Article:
"Progressive developments frighten people, but change is often for the better. This garden could tell the story of all migrants." David Lee, Chinese New Zealander and Wellington City Councillor.
The first Chinese ornamental garden in New Zealand took root on Ohiro Road in Wellington around 1869. Since then, they have flourished in Hastings, Hamilton, Dunedin, Nelson and New Plymouth. Historian James Beattie writes that “in NZ, elements of ‘Chinese-ness’ and gardens have been closely connected. Chinese history is now an integral part of the NZ landscape.”
But not in Wellington. Battling for more than 20 years, The Wellington Chinese Garden Society has investigated 10 sites across the city before opting to be a part of the Frank Kitts Park re-development project on the city’s waterfront. But now it faces a trip to the Environment Court.
The Garden of Beneficence is likely to cost $6.5 million, a major chunk of the proposed $10.5 million waterfront redevelopment. Funding is coming from Wellington sister city Xiamen as well as major corporates, investors and the Garden Society. The Chinese Garden will take up less than one-sixth of Frank Kitts Park, but is opposed by lobby group Waterfront Watch and a legal fight is in store.
But if you took away the word "Chinese" from the proposed garden, would there still be a problem? Is racism behind the opposition?
"Lately it seems more evident." says Esther Fung, secretary for the Chinese Garden Society. Other observers agree, but won’t be quoted.
Mrs Fung’s Chinese family first arrived in Wellington in 1888. She’s no stranger to unpopular projects; she and her late husband David Fung were pivotal in bringing about the 2002 Labour Government's Poll Tax Apology to New Zealand Chinese descendants. She says the lack of land in Wellington means the question of where to put the garden is “difficult”.
20 years of difficult?
"Yes. Some years ago the waterfront was being considered, particularly Waitangi Park which was, in those days, a fairly barren piece of land. We were given a site above a car park building [but] the site proved problematic and couldn't go ahead for many reasons.
"Most of the opposition has really arisen to the Frank Kitts Park site. The wish was for us to go back to the Waitangi [site] but that is not feasible now. Besides, do we have another 20 years?"
Wellington City Councillor David Lee has been an urban planner for 20 years. He's also a Chinese New Zealander and a great supporter of a Chinese Garden being built on the waterfront. He remembers opposition to the developments of Cuba Mall and Te Wharewaka o Poneke function centre next to Frank Kitts Lagoon. Both were eventually overcome.
"Our biggest asset for Wellington is between land and sea. The proposed Chinese Garden is a very clever interface between the lower garden and the upper garden. I can see the focus moving to this new green village on the waterfront as our civic centre.”
But fellow councillor Nicola Young labelled the project as “a complete waste of money and an odd place to put a Chinese Garden.” Community group Waterfront Watch argue that the waterfront should be a place of open space for people and their children, a natural environment where native trees, shrubs and flowers should be planted. They fear that the Chinese Garden will create walls in the area and restrict public access. They insist their concern is about the environment, not race.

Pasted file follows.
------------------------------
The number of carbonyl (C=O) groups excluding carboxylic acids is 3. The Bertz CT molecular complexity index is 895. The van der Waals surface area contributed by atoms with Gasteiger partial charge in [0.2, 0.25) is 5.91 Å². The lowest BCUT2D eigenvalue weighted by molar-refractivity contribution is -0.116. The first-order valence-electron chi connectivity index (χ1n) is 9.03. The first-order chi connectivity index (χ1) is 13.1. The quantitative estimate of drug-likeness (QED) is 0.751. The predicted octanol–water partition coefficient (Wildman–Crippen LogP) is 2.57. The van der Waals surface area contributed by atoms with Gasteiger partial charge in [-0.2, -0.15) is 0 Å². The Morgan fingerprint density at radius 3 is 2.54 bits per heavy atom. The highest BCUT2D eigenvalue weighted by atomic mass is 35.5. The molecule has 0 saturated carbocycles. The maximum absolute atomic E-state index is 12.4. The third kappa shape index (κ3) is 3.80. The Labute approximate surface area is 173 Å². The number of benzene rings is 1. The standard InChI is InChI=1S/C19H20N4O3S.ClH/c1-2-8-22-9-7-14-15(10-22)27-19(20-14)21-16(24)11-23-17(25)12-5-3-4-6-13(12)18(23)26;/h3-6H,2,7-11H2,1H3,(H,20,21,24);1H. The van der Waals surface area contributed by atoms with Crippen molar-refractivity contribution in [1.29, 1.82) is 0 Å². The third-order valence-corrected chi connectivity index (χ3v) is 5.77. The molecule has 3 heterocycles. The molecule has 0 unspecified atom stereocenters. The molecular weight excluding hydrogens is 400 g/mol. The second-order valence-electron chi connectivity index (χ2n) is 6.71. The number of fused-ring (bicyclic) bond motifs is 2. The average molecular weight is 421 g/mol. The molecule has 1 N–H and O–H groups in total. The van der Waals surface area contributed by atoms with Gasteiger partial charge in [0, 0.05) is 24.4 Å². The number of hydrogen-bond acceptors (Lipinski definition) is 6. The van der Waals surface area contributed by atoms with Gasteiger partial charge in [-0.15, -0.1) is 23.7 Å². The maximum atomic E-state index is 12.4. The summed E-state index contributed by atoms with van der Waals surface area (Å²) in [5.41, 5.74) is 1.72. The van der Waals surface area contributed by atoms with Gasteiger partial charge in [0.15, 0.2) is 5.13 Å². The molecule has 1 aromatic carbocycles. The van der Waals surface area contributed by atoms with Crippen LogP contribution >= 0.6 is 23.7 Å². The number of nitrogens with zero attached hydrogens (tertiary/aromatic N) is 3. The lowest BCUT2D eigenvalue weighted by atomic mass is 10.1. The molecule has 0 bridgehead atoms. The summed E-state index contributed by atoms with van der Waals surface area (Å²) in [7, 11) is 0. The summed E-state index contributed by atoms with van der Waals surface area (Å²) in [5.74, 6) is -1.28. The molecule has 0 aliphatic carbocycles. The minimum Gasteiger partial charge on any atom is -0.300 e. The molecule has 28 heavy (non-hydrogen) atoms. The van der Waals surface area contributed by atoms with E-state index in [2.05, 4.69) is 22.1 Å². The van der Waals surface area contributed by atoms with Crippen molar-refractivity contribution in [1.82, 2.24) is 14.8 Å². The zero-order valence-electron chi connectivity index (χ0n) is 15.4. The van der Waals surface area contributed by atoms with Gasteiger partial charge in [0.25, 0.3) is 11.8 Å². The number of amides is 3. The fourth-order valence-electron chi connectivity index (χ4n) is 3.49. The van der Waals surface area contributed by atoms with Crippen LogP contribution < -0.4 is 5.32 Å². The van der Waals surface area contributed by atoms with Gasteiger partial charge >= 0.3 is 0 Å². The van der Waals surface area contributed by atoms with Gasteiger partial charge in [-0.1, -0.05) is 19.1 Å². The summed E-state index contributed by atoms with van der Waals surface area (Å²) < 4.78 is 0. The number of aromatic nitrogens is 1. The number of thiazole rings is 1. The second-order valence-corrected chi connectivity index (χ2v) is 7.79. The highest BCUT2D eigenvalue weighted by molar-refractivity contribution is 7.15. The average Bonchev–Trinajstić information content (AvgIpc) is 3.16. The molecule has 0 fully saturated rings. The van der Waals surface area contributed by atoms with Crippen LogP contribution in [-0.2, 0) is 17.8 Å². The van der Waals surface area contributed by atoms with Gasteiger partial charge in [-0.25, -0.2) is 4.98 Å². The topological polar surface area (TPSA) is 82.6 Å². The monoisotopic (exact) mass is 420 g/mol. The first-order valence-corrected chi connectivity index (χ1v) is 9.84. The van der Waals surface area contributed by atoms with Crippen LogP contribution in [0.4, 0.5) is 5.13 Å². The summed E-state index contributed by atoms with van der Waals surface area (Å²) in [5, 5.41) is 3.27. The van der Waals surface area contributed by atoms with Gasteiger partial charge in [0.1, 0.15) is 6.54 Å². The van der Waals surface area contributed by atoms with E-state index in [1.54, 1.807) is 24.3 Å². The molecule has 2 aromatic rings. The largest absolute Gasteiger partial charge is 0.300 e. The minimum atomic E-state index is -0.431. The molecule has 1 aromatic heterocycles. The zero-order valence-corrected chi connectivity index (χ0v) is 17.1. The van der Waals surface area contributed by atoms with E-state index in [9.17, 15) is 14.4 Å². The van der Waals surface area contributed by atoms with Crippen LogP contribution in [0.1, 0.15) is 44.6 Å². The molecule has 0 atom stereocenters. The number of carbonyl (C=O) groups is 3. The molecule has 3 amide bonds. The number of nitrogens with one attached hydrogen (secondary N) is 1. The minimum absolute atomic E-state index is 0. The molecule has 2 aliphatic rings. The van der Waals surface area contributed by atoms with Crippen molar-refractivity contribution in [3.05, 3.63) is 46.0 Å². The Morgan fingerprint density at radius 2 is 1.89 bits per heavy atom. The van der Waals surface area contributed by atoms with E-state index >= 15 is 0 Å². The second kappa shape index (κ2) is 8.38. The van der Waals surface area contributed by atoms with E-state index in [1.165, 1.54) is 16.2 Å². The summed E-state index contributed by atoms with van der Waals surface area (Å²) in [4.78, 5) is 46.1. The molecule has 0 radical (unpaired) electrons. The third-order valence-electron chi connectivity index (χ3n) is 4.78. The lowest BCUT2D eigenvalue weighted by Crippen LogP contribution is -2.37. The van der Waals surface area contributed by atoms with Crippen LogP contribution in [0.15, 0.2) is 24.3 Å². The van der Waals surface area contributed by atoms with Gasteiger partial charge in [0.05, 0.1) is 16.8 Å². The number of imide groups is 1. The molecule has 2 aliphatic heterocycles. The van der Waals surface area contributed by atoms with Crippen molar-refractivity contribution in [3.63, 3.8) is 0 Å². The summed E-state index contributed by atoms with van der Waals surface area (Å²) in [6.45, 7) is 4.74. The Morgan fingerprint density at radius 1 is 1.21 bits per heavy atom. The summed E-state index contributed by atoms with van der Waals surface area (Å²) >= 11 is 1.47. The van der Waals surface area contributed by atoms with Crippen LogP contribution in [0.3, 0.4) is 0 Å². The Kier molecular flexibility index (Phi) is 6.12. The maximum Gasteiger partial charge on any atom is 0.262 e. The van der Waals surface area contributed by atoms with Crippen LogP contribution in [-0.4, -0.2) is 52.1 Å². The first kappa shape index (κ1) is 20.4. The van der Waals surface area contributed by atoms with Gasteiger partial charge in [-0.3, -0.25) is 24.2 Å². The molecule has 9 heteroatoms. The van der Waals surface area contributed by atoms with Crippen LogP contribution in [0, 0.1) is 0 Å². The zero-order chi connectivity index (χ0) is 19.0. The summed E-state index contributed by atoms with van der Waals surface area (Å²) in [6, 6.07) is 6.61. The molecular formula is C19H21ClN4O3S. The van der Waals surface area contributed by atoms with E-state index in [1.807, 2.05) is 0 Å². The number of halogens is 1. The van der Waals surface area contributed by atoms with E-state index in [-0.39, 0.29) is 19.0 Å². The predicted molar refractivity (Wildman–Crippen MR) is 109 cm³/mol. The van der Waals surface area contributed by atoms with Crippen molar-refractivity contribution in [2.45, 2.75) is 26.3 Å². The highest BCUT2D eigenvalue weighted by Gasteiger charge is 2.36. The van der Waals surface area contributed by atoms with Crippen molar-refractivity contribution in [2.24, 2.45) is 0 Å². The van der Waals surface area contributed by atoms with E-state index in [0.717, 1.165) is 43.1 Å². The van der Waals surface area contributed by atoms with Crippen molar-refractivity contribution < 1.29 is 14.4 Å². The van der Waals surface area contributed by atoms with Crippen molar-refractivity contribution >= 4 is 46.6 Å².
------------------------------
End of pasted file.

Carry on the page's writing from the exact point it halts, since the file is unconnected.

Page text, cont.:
Waterfront Watch took their case to mediation and it is now being appealed to the Environment Court. Victor Davie, President of Waterfront Watch, was invited to be a part of this story but due to the appeal declined to comment. He did, however, insist that racism had nothing to do with the group’s opposition: "Waterfront Watch is appalled that any person or organisation could accuse us of racism. This is not so."
Harvey Wu, Chair of the Chinese Garden Society, says they wanted land close to the community and the public so it would be used.
"There is an appeal against the resource consent decision, the same old grounds, ‘It's a walled garden, it should be somewhere else, Frank Kitts Park shouldn't be redeveloped.’ But…there's misunderstanding around [the walls]. The sides are opened latticed style so you can see through it. It's not walls of a castle."
Mr Wu remembers early opposition from a public who didn’t want ‘foreign gardens in Wellington.’
Mrs Fung says there’s nothing foreign about this garden; she sees it as a gift from generations of New Zealand Chinese to the public and to future generations.
"It's a modernised version of a Chinese Garden, it uses elements of traditional Chinese landscaping but it also combines that with New Zealand elements and New Zealand plantings. It tells a distinct and unique story of New Zealand Chinese."
Te Wharewaka o Poneke function centre also faced a lengthy battle to be built on the waterfront. Morris Te Whiti Love – the Chair of the Tenths Trust with tribal affiliations to Te Atiawa, Taranaki, Ngati Ruanui - says local iwi support the Chinese Garden because of over a century of shared history between Maori and Chinese in the region, especially through market gardening.
"The Wharewaka part of this building faces the lagoon and having the Chinese Garden facing the other side is a cultural balance. It was a natural fit. The waterfront is the appropriate place for [diverse] cultural icons.”
Wellington Mayor Justin Lester agrees that it is time to embrace the proposed changes to Frank Kitts Park.
"It will be a tremendous gift from the Chinese community to the city. It's been a decades long project. Assuming it comes through the appeal process this will be a wonderful asset." Justin Lester, Mayor of Wellington.